aspiration pneumonitis: An irritation to the lungs caused by retrograde aspiration of gastric contents or by anterograde aspiration of acidic foods and/or liquids
autonomy: The right to self-determination; the right of patients to make decisions, or participate in making decisions, about their care.
beneficence: The clinician’s duty to act for the benefit of others.
body mass index (BMI): A measure of body fat based on height and weight (scores under 18.5 are considered underweight).
bolus feeds: A bolus feed is given through a feeding tube at a set time of day via a syringe connected to a feeding tube. A gravity feed uses a container and tubing that enable the rate to be better controlled and slower.
Charlson score: A score that is based on the number and severity of comorbidities and that is predictive of 1-year mortality. This score is based on the Charlson Comorbidity Index.
enteral: Within or by way of the intestine or gastrointestinal tract.
hypodermal clysis hydration: The introduction of fluid into the body by subcutaneous injection to replace fluids that have been lost through vomiting, sweating, or diarrhea.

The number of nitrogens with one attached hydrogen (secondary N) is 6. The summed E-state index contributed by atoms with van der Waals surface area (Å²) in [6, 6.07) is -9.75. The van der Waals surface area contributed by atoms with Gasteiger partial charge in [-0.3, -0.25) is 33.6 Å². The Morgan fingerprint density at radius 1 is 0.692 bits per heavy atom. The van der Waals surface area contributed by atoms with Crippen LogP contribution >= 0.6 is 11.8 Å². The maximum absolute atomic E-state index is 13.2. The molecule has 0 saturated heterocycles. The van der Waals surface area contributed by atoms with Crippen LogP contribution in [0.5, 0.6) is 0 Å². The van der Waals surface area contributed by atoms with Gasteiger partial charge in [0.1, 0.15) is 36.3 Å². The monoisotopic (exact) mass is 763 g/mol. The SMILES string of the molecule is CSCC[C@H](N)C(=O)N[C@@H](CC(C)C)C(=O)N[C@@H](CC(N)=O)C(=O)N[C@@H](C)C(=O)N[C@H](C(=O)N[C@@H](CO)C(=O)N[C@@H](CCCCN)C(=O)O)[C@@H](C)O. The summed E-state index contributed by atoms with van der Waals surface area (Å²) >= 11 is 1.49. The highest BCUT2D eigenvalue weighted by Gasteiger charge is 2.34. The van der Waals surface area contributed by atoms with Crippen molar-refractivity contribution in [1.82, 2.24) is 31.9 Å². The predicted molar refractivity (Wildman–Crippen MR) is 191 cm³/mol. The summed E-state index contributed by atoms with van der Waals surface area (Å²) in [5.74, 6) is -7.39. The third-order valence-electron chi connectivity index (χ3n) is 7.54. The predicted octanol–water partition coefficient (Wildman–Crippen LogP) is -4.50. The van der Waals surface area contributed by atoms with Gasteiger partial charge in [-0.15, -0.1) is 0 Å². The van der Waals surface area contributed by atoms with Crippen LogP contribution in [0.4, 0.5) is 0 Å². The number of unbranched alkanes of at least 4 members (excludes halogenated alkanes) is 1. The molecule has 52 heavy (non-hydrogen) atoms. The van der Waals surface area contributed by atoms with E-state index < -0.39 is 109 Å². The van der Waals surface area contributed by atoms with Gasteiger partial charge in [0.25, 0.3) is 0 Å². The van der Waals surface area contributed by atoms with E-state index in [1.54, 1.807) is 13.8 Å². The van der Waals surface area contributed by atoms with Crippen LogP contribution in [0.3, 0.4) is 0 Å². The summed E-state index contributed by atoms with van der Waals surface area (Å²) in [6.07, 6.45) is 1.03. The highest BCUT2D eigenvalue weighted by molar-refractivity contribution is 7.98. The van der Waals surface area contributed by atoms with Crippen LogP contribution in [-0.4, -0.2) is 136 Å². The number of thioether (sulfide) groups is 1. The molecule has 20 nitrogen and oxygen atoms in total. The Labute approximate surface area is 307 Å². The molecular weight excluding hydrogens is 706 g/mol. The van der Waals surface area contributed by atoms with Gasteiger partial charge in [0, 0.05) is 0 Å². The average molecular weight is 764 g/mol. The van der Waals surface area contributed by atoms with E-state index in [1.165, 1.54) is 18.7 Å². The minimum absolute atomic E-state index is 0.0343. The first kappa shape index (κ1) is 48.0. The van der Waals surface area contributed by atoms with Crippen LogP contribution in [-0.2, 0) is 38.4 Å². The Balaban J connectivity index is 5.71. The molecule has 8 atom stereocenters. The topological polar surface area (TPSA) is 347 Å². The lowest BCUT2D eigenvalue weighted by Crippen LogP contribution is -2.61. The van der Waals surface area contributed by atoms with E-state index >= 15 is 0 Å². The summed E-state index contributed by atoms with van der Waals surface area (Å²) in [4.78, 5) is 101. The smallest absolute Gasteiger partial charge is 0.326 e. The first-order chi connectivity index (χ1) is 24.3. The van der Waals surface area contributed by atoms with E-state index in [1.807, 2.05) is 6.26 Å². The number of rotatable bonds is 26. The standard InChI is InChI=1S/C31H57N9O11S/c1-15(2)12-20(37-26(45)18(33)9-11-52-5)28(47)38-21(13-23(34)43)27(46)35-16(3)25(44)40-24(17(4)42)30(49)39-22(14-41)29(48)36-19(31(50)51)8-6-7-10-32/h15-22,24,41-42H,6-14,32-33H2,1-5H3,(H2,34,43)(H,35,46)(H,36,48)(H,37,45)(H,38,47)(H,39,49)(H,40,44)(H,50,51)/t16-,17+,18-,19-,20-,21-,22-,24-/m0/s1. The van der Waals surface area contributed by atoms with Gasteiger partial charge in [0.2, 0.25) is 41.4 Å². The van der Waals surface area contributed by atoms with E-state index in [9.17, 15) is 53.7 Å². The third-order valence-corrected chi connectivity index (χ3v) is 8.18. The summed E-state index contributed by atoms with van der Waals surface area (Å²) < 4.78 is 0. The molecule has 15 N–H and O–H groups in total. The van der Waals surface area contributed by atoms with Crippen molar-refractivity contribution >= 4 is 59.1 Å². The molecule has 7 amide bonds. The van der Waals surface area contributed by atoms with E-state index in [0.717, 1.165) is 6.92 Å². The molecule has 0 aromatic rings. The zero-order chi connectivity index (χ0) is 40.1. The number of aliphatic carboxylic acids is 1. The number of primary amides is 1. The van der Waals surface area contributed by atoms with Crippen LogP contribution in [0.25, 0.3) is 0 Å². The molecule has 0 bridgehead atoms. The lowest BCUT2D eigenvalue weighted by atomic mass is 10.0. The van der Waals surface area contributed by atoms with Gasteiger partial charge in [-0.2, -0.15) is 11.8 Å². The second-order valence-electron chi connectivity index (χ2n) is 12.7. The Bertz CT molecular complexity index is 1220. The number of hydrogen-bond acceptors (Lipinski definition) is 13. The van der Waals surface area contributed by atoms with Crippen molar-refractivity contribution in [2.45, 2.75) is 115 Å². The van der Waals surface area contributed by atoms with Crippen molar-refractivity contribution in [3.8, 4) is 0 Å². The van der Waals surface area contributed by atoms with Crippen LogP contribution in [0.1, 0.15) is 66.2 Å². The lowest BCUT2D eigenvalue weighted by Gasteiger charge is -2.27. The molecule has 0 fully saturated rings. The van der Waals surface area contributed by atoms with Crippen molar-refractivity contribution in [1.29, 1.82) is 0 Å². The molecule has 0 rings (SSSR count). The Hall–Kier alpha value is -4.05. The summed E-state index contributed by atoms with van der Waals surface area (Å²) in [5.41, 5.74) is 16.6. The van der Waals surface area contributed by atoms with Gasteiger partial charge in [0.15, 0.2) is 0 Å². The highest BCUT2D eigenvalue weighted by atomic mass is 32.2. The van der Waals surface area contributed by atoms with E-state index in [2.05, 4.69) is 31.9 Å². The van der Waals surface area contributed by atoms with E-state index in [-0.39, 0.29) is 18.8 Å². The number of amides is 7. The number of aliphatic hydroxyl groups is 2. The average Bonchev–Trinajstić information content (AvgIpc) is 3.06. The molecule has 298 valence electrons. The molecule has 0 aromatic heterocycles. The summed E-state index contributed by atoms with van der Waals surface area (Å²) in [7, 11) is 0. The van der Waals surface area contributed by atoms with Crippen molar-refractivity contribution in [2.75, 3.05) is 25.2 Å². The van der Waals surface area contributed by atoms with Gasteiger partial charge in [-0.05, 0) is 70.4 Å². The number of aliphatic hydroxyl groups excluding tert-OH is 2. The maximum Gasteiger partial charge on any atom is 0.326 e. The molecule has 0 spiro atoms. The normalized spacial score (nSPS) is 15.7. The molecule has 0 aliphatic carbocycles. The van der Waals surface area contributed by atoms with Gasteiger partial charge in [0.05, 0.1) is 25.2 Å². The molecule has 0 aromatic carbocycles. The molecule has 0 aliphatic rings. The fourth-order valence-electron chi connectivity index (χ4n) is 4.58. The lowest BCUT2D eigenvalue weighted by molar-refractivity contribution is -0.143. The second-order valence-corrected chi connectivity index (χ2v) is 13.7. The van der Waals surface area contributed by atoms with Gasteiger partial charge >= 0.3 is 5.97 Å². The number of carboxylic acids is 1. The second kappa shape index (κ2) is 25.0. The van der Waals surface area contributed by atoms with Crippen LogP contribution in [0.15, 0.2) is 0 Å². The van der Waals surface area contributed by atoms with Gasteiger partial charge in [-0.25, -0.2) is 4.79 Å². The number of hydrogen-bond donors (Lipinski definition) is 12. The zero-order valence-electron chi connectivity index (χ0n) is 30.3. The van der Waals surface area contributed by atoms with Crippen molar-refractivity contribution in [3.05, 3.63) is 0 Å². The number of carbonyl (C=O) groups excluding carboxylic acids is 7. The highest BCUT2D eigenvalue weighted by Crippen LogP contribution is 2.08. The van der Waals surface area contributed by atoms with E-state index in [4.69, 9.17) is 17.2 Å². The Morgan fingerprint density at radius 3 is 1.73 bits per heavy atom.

intravenous (IV): Administration of nutrients through a vein.
nasogastric tube (NG-tube): A feeding tube that is inserted through the nose, down the esophagus, and into the stomach.
nonmaleficence: The clinician’s duty to not inflict harm.
nil per os (NPO): Nothing by mouth.
percutaneous endoscopic gastrostomy tube (PEG-tube): A tube inserted into the stomach through a small abdominal incision in the abdominal wall to provide food or other nutrients.
percutaneous endoscopic jejunostomy (PEJ-tube): A feeding tube inserted directly through the skin into the middle part of the small bowel (the jejunum).
stationary pump or portable pump: A machine that controls the amount of formula going into the feeding tube.
total parenteral nutrition (TPN): A method of providing nutrition through intravenous (IV) infusion for those who are unable to absorb nutrients via the intestines. Can contain carbohydrates, protein, fats, and electrolytes. The formula is determined based on individual needs.